Altogether, our findings reveal that ID3 interacts and prevents E47 binding to the CDH1 promoter, facilitating CDH1 transcription to maintain the epithelial phenotype of PTC cells and inhibit PTC cell metastasis (Fig. 5D).

Discussion

Although patients with PTC have excellent prognoses, with a 10-year survival rate of 80–95%, LNM commonly occurs in the early stages [16]. LNM is reported as a major risk factor for recurrence in PTC patients and is also associated with compromised survival in PTC patients [4, 17]. Recurrence in PTC patients can be fatal and impacts treatment response and survival. It is thus necessary for us to uncover the molecular mechanisms that cause PTC patients to develop LNM.

EMT is deemed to be a key process leading to functional changes in cell migration and invasion [18]. Loss of epithelial markers and gain of mesenchymal markers are two representative characteristics in the EMT process. E-cadherin is an epithelial marker that maintains cell adhesion and epithelial phenotype, and loss of this expression results in cell contact inhibition loss and cell motility increase [19]. E-cadherin expression in the tumor is controlled by various mechanisms, namely DNA methylation, EMT-associated transcription factors (EMT-TFs) inhibition, post-transcriptional regulation, and post-translational modulation. Among them, EMT-TFs, such as E47, Snail, Twist, and Zeb family, mediate the transcription inhibition of the E-cadherin coding gene, CDH1, and accelerate the EMT process [18, 20]. The present study confirmed that E47 could directly inhibit CDH1 promoter activity and repress CDH1 transcription in PTC cells. This result extends the regulatory network of E-cadherin expression in PTC cells.

It has been reported that ID3 inhibits the EMT process in non-tumorous cells [21, 22], and ID1 interplays with E47 to inhibit EMT [7], but how ID3 inhibits EMT in tumors remains unclear. Our study demonstrated that ID3 could promote CDH1 transcription and that a gradual increase in E47 ectopic expression could counteract ID3-induced CDH1 promoter activity. In addition, using immunoprecipitation, we confirmed that endogenous ID3 could interact with E47 to form an ID3–E47 complex in PTC. Because the heterodimer formed by ID3 and E47 could prevent the DNA-binding ability and transcription factor activity of E47, we concluded that ID3 inhibits the binding of E47 to the promoter region of CDH1 and prevents E47-mediated CDH1 transcription repression.

Among the four ID proteins, only ID3 was found to be dysregulated in PTC with a significantly lower expression, suggesting that ID3 might play an important role in PTC biological behaviors. Our study uncovered that the loss of ID3 enhances the metastatic ability of PTC cells, which is consistent with the results from a previous histopathological study that indicates ID3 might reduce the aggressiveness of thyroid tumors [12]. Thus, it is highly likely that ID3 works as a tumor suppressor gene in PTC metastasis. However, the tumor-suppressive effects of ID3 in tumor initiation and other malignant-related biological behaviors still require further exploration.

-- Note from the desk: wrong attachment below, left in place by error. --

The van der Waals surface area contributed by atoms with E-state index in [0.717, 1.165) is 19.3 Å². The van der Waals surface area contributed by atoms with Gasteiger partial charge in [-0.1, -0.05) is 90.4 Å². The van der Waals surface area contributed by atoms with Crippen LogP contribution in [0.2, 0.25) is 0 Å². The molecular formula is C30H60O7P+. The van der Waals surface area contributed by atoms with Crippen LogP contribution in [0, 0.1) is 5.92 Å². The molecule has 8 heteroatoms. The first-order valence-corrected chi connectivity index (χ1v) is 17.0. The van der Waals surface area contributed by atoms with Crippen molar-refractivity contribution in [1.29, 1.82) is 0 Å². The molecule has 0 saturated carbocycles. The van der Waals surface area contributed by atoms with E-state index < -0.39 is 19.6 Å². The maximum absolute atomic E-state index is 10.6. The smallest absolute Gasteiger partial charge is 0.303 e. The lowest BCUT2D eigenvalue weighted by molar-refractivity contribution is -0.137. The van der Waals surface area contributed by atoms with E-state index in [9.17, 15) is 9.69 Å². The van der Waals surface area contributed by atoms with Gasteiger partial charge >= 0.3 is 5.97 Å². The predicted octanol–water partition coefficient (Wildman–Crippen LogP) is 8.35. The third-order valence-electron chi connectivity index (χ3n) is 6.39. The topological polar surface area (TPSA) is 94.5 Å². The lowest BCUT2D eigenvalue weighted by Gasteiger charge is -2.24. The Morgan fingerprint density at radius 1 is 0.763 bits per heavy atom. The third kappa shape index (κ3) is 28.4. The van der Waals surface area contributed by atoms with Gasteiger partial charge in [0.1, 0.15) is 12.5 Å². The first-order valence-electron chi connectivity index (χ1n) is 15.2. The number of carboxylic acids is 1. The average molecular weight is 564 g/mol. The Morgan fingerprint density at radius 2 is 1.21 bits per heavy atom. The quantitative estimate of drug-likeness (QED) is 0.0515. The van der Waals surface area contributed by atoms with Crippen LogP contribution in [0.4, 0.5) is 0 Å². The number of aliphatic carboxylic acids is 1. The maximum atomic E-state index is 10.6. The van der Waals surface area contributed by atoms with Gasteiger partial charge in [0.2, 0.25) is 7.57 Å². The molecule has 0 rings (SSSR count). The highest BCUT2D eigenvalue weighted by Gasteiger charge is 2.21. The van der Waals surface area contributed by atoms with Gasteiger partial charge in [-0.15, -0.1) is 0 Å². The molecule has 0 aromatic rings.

DNA methylation and demethylation control the transcription off and on of several mammalian cells. This is why targeting DNA methylation or demethylation has become a potential therapeutic strategy in tumors [23]. In this study, we demonstrated that the downregulation of ID3 in PTC is highly associated with hypermethylation of the CpG island in the ID3 promoter region. Importantly, DNA methylation inhibitor Aza could restore ID3 transcription in PTC cells, and ID3 overexpression inhibited PTC cells invasion and migration, suggesting that developing a DNA methylation inhibitor might be useful for targeting metastasis in PTC.

In conclusion, this study confirms that promoter hypermethylation causes the downregulation of ID3 in PTC tissues and that repressed ID3 is highly associated with LNM and poor survival outcomes of PTC patients. Suppressing ID3 promotes PTC cell invasion and migration by enhancing E47-mediated E-cadherin transcription repression and EMT progression. In light of our findings, future development of an efficient strategy to rescue ID3 expression or impede E47 DNA-binding ability could be beneficial to target PTC metastasis.

Materials and methods

Tissue samples

Fresh tumor tissues, LNM tissues, and adjacent nontumor tissues were collected from 85 PTC patients who received thyroidectomy and confirmed by histological examination. A TMA contains 53 PTC tissues and adjacent nontumor tissues were also collected from surgery and histologically validated. This study was approved by the Ethics Committees of The First Affiliated Hospital of Fujian Medical University, and the written informed consent was obtained from all subjects in this study.

Cell culture